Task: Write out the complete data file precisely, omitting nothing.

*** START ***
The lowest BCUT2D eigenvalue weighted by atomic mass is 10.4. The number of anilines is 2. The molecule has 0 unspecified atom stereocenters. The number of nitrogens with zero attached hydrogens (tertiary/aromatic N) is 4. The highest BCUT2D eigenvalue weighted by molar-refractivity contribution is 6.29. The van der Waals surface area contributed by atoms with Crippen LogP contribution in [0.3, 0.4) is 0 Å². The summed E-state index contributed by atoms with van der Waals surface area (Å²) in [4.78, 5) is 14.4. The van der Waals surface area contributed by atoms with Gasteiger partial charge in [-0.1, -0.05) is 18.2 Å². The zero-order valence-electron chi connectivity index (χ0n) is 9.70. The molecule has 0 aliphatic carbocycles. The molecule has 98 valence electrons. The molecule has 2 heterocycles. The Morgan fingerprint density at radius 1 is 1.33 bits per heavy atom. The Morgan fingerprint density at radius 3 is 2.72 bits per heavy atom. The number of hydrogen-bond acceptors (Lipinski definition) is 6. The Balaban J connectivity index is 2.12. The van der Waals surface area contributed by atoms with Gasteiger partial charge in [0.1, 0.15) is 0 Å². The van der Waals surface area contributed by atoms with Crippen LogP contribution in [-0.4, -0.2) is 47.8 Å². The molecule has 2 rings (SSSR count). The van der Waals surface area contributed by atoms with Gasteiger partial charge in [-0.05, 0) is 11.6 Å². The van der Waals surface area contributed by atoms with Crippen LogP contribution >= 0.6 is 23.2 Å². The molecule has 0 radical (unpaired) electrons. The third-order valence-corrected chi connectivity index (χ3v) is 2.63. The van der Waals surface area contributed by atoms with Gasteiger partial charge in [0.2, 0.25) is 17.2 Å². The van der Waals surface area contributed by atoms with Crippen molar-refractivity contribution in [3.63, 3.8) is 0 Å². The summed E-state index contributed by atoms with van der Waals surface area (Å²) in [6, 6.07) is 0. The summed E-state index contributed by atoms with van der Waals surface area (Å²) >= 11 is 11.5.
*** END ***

The lowest BCUT2D eigenvalue weighted by atomic mass is 10.4. The number of anilines is 2. The molecule has 0 unspecified atom stereocenters. The number of nitrogens with zero attached hydrogens (tertiary/aromatic N) is 4. The highest BCUT2D eigenvalue weighted by molar-refractivity contribution is 6.29. The van der Waals surface area contributed by atoms with Crippen LogP contribution in [0.3, 0.4) is 0 Å². The summed E-state index contributed by atoms with van der Waals surface area (Å²) in [4.78, 5) is 14.4. The van der Waals surface area contributed by atoms with Gasteiger partial charge in [-0.1, -0.05) is 18.2 Å². The zero-order valence-electron chi connectivity index (χ0n) is 9.70. The molecule has 0 aliphatic carbocycles. The molecule has 98 valence electrons. The molecule has 2 heterocycles. The Morgan fingerprint density at radius 1 is 1.33 bits per heavy atom. The Morgan fingerprint density at radius 3 is 2.72 bits per heavy atom. The number of hydrogen-bond acceptors (Lipinski definition) is 6. The Balaban J connectivity index is 2.12. The van der Waals surface area contributed by atoms with Gasteiger partial charge in [0.1, 0.15) is 0 Å². The van der Waals surface area contributed by atoms with Crippen LogP contribution in [-0.4, -0.2) is 47.8 Å². The molecule has 2 rings (SSSR count). The van der Waals surface area contributed by atoms with Gasteiger partial charge in [-0.05, 0) is 11.6 Å². The van der Waals surface area contributed by atoms with Crippen LogP contribution >= 0.6 is 23.2 Å². The molecule has 0 radical (unpaired) electrons. The third-order valence-corrected chi connectivity index (χ3v) is 2.63. The van der Waals surface area contributed by atoms with Gasteiger partial charge in [0.2, 0.25) is 17.2 Å². The van der Waals surface area contributed by atoms with Crippen molar-refractivity contribution in [3.63, 3.8) is 0 Å². The summed E-state index contributed by atoms with van der Waals surface area (Å²) in [6, 6.07) is 0. The summed E-state index contributed by atoms with van der Waals surface area (Å²) >= 11 is 11.5.